The house was only about 10 blocks from the main road, but as we entered the residential thicket, even our cabby got lost. He had to get out 3 times to ask for directions, but finally got us there…needless to say we tipped him.
As we got out of the cab a la casa de naranja greeted us, a bright facade on an otherwise dull street. Its vibrant orange walls were bordered by a cute white picket fence, with two bikes parked next to the door. Idealic, and very unrepresentative of the interior. A small one bedroom, it worked perfectly for our purposes. However there was an almost comical propensity for the floor to be covered in dirt no matter how many times we swept.
We were near the end of the cul de sac, just two doors down from a 12 foot wall that enclosed our street from the rest of the city. In the corner of wall was an arch, which cut across a small lavanderia. This gateway was key, everyone used it to go to and from the street to everything else. Like Temi said, only half exaggerating, the “laundry is key, it’s life or death!”
Though not the mesmerizing city we had been told, we had a great time with Temi, our friend from the UK. We met her and her husband in Holbox, an island of the north coast of Mexico. After traveling with them for a week we went our separate ways, but Temi invited us to crash at the house she had rented in Tulum. By then her husband, Ed had gone back to London. Though we missed Ed we got some quality bonding time with Temi. Extremely witty and intelligent, she is absolutely hilarious. A fellow coffee and chocolate addict, we got along very well. We decided to rent bikes, a must if you want to get around. The bikes there are very cheap and more common than cars. The three of us fell into a beautiful routine of relaxed mornings with homemade breakfast and coffee, and then a 20 min bike ride out to the beaches. After soaking up the sun we went back into town, usually eating a late lunch at a place called Rincon. Extremely cheap $3-5 dollar lunch, with a lot of variety for Mexico.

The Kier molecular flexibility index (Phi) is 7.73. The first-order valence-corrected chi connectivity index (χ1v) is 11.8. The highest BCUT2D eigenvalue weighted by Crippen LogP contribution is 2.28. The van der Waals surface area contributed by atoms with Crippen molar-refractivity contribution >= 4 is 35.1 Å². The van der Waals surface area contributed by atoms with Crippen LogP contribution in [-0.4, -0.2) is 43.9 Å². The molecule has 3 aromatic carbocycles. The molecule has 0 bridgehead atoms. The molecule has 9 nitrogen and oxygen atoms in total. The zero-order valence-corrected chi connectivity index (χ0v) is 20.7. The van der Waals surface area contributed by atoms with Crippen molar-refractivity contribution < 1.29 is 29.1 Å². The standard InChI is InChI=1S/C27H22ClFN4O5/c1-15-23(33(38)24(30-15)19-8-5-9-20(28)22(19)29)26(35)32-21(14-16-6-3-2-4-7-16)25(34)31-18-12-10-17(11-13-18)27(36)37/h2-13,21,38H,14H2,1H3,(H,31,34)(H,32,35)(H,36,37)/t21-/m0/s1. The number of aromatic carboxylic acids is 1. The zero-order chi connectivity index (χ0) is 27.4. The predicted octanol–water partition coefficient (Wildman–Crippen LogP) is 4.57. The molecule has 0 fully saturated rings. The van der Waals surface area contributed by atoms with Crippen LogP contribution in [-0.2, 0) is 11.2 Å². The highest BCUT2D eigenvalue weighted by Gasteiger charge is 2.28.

The beaches there are some of the most breathtaking Oscar and I have ever seen. Covered in white sands and crystal clear waters, it was easy to spend a whole week there. Right along the beaches is another very long, narrow road, bordered by dense vegetation. To either side the entrances to luxurious hotels and restaurants popped up. The prices were triple than in the city, the main reason we biked back to eat lunch. The hotel zone was the biggest contrast for me. In the same city, but separated by a long highway, was this ideal hotel paradise, and a grimy third world city. The tourists that stayed in the hotel zone rarely, if ever, ventured out of their bubble of beach paradise. Their experience of the country will just be their hotel, and they’ll never get out and see how people live 20 min from them. It’s like going to a Disneyland resort and thinking that that is how all Americans live. It’s a gorgeous place, and definitely worth visiting, but there is such a disparity between the two zones. Two different lives, two sides of one coin.